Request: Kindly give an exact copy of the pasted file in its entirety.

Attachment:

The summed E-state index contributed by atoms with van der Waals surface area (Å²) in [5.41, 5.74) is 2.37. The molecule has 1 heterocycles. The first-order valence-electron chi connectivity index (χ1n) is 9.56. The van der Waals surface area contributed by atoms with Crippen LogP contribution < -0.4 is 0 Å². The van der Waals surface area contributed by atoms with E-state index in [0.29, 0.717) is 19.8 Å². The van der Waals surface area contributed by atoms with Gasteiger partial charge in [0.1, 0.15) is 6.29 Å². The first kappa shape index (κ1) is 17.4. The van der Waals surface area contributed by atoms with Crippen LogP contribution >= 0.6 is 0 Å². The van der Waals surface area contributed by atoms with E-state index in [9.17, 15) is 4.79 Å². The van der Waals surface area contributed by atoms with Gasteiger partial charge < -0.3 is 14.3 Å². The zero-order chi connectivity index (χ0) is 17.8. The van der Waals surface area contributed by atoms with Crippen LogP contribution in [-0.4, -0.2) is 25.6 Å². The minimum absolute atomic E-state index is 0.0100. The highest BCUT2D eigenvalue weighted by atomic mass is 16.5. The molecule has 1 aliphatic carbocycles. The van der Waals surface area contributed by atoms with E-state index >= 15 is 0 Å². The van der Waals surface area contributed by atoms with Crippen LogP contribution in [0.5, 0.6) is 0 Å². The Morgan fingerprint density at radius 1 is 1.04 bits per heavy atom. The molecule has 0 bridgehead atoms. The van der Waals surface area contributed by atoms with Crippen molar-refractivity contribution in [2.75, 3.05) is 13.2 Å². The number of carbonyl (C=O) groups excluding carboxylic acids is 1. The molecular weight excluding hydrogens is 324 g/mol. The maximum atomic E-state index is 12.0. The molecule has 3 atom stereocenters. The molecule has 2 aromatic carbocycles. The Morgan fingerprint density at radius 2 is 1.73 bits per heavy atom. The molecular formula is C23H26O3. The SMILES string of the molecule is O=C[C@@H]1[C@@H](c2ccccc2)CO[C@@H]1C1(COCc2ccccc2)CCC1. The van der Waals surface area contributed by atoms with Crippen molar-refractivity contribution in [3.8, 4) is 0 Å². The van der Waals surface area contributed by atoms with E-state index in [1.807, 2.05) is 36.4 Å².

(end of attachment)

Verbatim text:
The summed E-state index contributed by atoms with van der Waals surface area (Å²) in [5.41, 5.74) is 2.37. The molecule has 1 heterocycles. The first-order valence-electron chi connectivity index (χ1n) is 9.56. The van der Waals surface area contributed by atoms with Crippen LogP contribution < -0.4 is 0 Å². The van der Waals surface area contributed by atoms with E-state index in [0.29, 0.717) is 19.8 Å². The van der Waals surface area contributed by atoms with Gasteiger partial charge in [0.1, 0.15) is 6.29 Å². The first kappa shape index (κ1) is 17.4. The van der Waals surface area contributed by atoms with Crippen LogP contribution >= 0.6 is 0 Å². The van der Waals surface area contributed by atoms with E-state index in [9.17, 15) is 4.79 Å². The van der Waals surface area contributed by atoms with Gasteiger partial charge < -0.3 is 14.3 Å². The zero-order chi connectivity index (χ0) is 17.8. The van der Waals surface area contributed by atoms with Crippen LogP contribution in [-0.4, -0.2) is 25.6 Å². The minimum absolute atomic E-state index is 0.0100. The highest BCUT2D eigenvalue weighted by atomic mass is 16.5. The molecule has 1 aliphatic carbocycles. The van der Waals surface area contributed by atoms with E-state index >= 15 is 0 Å². The van der Waals surface area contributed by atoms with Crippen LogP contribution in [0.5, 0.6) is 0 Å². The Morgan fingerprint density at radius 1 is 1.04 bits per heavy atom. The molecule has 0 bridgehead atoms. The van der Waals surface area contributed by atoms with Crippen molar-refractivity contribution in [2.75, 3.05) is 13.2 Å². The number of carbonyl (C=O) groups excluding carboxylic acids is 1. The molecular weight excluding hydrogens is 324 g/mol. The maximum atomic E-state index is 12.0. The molecule has 3 atom stereocenters. The molecule has 2 aromatic carbocycles. The Morgan fingerprint density at radius 2 is 1.73 bits per heavy atom. The molecular formula is C23H26O3. The SMILES string of the molecule is O=C[C@@H]1[C@@H](c2ccccc2)CO[C@@H]1C1(COCc2ccccc2)CCC1. The van der Waals surface area contributed by atoms with Crippen molar-refractivity contribution in [3.8, 4) is 0 Å². The van der Waals surface area contributed by atoms with E-state index in [1.807, 2.05) is 36.4 Å².